As the number of personal bankruptcies soared during the 1980s and '90s, something less obvious but more far-reaching was happening in the relationship between creditors and debtors: a dramatic shift in how Americans borrowed and spent money.
The main instrument of change was the bank credit card the Visas, MasterCards and the like, now used by two of every three American households and the easy access to credit they allowed.
Credit cards helped fuel the 1990s boom, the longest uninterrupted economic expansion on record. They sped the latest high-tech products CD players, Web-linked computers, wireless telephones into people's hands much faster than hot new inventions spread in earlier eras. They helped many people, even those near the bottom of the economic ladder, share in the sense of prosperity.
Credit cards grease the gears of the consumer economy in many ways: They spare people from having to carry much cash, work equally well in person, on the phone or over the Internet, and provide instant access to credit credit that 20 years ago would have been out of reach for many, at least without considerable effort and paperwork.
But there are researchers and consumer advocates who see a darker side to the changes that credit cards have fostered, especially as the economy slows and fears of a recession increase. For all the benefits the cards offer, they have enabled people to get so deeply into debt that they can't see a way out. Sometimes, they can't tell what hit them until it's too late.
By the end of the 1990s, credit cards had helped leave Americans deeper in the hole than ever before. Last year, bank-card debt alone totaled $531 billion, nearly double what it was five years before. And credit-card balances loom increasingly large in the profiles of those who filed personal bankruptcies, which have topped one million every year since 1996.
To Elizabeth Warren, a Harvard law professor who has studied credit issues for the last two decades, the rise in bankruptcy is the canary in the mineshaft a warning sign about risky patterns in spending and borrowing that affect millions of households beyond those who fall off the financial precipice.
The biggest changes in the last 20 years, Warren said, may be reflected in what seem like the smallest decisions people make with credit cards in their pockets or purses.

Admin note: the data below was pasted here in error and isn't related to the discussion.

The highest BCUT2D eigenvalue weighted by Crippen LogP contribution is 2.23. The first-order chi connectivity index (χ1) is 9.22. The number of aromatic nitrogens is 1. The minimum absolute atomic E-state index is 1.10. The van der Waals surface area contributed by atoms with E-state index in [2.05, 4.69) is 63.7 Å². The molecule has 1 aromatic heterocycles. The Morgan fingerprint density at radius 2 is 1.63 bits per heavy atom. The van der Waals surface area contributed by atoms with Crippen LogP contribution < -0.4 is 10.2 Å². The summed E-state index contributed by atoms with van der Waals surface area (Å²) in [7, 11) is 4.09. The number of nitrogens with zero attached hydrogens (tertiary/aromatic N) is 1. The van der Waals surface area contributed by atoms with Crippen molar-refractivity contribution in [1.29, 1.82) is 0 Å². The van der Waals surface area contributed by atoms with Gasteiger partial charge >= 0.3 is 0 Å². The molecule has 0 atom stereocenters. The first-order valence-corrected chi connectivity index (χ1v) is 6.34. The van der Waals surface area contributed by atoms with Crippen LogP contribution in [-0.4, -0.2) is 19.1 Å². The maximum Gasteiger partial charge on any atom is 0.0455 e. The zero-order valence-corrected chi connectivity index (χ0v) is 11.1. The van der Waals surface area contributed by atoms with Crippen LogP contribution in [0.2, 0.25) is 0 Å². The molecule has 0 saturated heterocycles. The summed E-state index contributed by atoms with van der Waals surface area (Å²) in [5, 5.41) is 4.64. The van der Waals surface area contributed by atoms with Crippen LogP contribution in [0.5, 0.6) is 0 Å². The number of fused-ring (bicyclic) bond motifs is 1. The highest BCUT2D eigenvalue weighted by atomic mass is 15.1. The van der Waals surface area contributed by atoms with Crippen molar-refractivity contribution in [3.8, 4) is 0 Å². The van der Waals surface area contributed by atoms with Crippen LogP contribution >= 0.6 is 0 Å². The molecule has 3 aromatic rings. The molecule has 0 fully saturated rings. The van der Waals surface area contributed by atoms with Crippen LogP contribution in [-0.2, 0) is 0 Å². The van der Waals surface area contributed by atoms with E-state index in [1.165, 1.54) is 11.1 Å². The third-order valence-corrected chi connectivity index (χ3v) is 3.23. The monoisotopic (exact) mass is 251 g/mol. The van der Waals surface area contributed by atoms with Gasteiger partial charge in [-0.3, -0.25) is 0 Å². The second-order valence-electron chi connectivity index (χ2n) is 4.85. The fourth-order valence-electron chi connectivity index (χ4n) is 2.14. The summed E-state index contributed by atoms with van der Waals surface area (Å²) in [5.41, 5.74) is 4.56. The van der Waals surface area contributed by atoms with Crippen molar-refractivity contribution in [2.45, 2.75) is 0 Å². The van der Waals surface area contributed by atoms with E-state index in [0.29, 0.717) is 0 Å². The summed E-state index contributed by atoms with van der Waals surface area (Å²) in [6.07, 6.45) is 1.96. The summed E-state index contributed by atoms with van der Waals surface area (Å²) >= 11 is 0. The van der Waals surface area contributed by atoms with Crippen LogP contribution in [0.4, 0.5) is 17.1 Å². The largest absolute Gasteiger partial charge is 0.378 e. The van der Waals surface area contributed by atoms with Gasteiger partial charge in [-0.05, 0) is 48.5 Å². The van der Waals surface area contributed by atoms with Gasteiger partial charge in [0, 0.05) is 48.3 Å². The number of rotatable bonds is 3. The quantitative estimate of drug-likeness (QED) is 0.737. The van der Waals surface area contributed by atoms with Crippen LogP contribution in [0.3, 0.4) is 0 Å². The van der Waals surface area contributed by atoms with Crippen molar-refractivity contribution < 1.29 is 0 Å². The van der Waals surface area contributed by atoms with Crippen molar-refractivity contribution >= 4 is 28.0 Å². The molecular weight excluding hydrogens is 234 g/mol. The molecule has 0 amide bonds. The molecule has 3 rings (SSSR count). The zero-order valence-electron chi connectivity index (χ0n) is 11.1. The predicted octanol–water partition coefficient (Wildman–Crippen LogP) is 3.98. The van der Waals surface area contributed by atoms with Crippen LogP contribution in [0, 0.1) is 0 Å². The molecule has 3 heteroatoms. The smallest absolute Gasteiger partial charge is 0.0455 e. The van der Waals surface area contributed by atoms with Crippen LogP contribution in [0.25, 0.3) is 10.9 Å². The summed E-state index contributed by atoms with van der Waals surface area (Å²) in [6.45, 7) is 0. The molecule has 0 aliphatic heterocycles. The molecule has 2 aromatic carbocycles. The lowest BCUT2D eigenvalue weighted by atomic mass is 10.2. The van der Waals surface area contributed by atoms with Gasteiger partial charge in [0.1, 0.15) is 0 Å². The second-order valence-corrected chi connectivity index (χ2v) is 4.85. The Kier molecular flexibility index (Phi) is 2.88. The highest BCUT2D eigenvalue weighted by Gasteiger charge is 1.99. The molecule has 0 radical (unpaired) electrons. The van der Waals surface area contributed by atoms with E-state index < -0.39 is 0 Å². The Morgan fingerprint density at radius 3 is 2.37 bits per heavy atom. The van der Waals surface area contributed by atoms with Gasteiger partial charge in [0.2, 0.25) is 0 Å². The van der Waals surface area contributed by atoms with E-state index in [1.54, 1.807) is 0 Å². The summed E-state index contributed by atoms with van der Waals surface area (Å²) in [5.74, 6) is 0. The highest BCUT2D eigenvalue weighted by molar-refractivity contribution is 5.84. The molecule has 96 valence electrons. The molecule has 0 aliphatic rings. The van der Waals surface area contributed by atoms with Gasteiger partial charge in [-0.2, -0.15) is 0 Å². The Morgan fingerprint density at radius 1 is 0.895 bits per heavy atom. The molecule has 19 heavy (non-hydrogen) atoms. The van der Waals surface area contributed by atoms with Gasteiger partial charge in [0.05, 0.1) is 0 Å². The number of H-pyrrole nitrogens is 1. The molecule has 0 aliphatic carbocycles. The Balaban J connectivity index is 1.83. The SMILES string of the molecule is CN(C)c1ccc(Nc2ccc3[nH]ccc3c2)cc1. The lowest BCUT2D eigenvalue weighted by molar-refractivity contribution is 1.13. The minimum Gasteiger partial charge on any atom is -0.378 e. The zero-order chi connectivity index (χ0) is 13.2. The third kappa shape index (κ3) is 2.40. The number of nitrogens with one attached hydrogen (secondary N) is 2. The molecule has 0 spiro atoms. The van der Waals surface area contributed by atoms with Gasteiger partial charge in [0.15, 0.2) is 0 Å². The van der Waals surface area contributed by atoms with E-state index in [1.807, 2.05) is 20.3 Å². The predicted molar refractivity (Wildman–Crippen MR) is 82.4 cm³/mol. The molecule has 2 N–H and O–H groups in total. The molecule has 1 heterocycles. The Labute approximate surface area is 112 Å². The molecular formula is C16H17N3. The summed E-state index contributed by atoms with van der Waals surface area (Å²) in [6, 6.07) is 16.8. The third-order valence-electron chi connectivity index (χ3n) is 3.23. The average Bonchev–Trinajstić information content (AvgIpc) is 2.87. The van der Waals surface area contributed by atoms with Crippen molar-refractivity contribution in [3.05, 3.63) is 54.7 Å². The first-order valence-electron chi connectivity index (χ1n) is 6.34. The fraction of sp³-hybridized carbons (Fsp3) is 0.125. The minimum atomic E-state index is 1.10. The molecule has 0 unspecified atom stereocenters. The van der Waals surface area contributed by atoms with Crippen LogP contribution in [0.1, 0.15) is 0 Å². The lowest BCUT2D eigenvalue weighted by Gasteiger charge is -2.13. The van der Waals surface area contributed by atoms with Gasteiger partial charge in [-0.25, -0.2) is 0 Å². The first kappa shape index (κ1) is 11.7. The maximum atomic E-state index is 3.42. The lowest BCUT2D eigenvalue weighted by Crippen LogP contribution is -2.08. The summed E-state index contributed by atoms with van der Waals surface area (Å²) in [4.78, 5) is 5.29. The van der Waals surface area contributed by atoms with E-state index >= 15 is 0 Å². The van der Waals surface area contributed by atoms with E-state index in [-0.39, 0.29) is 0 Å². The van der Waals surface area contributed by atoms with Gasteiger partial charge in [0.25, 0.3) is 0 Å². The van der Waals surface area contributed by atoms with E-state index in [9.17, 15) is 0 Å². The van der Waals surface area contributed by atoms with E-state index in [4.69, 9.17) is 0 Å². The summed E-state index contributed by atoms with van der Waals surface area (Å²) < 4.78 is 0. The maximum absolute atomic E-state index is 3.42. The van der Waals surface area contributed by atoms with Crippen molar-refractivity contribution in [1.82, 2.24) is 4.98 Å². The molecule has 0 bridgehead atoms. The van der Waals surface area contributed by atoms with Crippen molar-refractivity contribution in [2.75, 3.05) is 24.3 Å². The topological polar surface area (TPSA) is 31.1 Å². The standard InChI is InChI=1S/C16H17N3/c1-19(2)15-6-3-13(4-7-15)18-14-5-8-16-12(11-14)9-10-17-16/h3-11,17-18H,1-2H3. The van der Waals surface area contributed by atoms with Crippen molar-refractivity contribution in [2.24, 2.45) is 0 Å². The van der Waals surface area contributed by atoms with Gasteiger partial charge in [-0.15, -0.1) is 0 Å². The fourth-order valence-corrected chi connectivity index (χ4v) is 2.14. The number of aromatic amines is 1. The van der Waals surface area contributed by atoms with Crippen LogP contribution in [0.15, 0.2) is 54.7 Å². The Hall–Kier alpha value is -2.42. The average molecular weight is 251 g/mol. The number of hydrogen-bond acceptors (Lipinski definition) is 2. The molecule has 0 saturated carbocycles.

"In 1980, anyone who wanted to borrow $25,000 had to go to a bank and explain why, and had to fill out a form to explain how they were going to pay for it," Warren said.
"So a would-be debtor had to make a well-considered decision to go into debt, and have that decision reviewed by a somewhat skeptical creditor.
"Fast forward to 2001, when some people add up $25,000 in credit-card debts without a single purchase larger than $60. In other words, they went $25,000 into debt one pizza and one pair of tennis shoes at a time. And that is a profound shift in how Americans deal with money."
For those who can't handle the consequences, the woes and balances can compound quickly.
If cardholders are late with a payment or exceed their credit limit, lenders typically will tack fees of $25 to $30 onto the next month's bill. Many also are subject to so-called penalty interest rates, which quickly can boost rates to 25 percent or higher.
Rising rates, charges
Nowadays, a typical credit-card offer does not even promise a particular interest rate.
Instead, a customer's starting rate after any so-called teaser rate expires varies according to how they rank on computerized "credit scoring" models, which use a person's behavior to predict the likelihood that he or she will become delinquent or default on payments. If they miss payments, penalty fees and interest rates kick in to reflect what lenders fear is an increased risk.
Such pricing mechanisms also protect lenders from one of credit-card lending's most bedeviling peculiarities: the tendency of some borrowers to go more deeply into debt at a time when their risk of missing payments rises because of job loss, illness or some other emergency.
Jim Chessen, chief economist for the American Bankers Assn., said risk-based pricing was the fairest way to assess the cost of credit.
The majority of credit-card holders sometimes carry a balance from month to month or "revolve" their credit to spread out purchase costs.
According to the most recent Federal Reserve analyses, households that carry a balance owe, on average, more than $4,000 on about 3.5 credit cards with a median interest rate of 15 percent.